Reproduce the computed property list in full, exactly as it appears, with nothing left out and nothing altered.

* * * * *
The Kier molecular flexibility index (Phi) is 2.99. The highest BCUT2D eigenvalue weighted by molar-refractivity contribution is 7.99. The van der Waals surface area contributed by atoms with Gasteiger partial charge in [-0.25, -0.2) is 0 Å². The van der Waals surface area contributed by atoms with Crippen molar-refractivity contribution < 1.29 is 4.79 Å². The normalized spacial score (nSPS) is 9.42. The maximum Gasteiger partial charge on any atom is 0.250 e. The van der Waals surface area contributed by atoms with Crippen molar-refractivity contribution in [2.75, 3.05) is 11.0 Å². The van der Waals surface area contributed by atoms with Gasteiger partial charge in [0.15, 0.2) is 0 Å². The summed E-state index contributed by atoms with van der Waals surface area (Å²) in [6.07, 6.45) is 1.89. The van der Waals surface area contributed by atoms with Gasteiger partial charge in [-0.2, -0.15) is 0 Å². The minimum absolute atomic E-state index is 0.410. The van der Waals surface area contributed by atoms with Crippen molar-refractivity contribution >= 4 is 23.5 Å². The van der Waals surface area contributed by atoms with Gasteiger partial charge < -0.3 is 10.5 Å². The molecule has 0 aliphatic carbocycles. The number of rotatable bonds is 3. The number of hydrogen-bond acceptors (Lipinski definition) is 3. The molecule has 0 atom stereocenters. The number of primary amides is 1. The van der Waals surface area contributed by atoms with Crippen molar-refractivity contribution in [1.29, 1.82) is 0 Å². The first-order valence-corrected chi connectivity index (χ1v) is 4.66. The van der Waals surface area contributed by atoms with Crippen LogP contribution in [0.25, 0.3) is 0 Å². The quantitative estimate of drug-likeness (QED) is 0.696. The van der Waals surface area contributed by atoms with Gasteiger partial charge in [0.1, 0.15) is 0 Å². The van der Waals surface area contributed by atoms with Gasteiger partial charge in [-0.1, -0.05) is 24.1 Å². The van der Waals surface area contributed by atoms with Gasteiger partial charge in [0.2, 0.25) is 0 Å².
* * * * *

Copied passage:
The Kier molecular flexibility index (Phi) is 2.99. The highest BCUT2D eigenvalue weighted by molar-refractivity contribution is 7.99. The van der Waals surface area contributed by atoms with Gasteiger partial charge in [-0.25, -0.2) is 0 Å². The van der Waals surface area contributed by atoms with Crippen molar-refractivity contribution < 1.29 is 4.79 Å². The normalized spacial score (nSPS) is 9.42. The maximum Gasteiger partial charge on any atom is 0.250 e. The van der Waals surface area contributed by atoms with Crippen molar-refractivity contribution in [2.75, 3.05) is 11.0 Å². The van der Waals surface area contributed by atoms with Gasteiger partial charge in [0.15, 0.2) is 0 Å². The summed E-state index contributed by atoms with van der Waals surface area (Å²) in [6.07, 6.45) is 1.89. The van der Waals surface area contributed by atoms with Gasteiger partial charge in [-0.2, -0.15) is 0 Å². The minimum absolute atomic E-state index is 0.410. The van der Waals surface area contributed by atoms with Crippen molar-refractivity contribution >= 4 is 23.5 Å². The van der Waals surface area contributed by atoms with Gasteiger partial charge < -0.3 is 10.5 Å². The molecule has 0 aliphatic carbocycles. The number of rotatable bonds is 3. The number of hydrogen-bond acceptors (Lipinski definition) is 3. The molecule has 0 atom stereocenters. The number of primary amides is 1. The van der Waals surface area contributed by atoms with Crippen molar-refractivity contribution in [1.29, 1.82) is 0 Å². The first-order valence-corrected chi connectivity index (χ1v) is 4.66. The van der Waals surface area contributed by atoms with Crippen LogP contribution in [0.25, 0.3) is 0 Å². The quantitative estimate of drug-likeness (QED) is 0.696. The van der Waals surface area contributed by atoms with Gasteiger partial charge in [0.1, 0.15) is 0 Å². The van der Waals surface area contributed by atoms with Gasteiger partial charge in [-0.1, -0.05) is 24.1 Å². The van der Waals surface area contributed by atoms with Gasteiger partial charge in [0.2, 0.25) is 0 Å².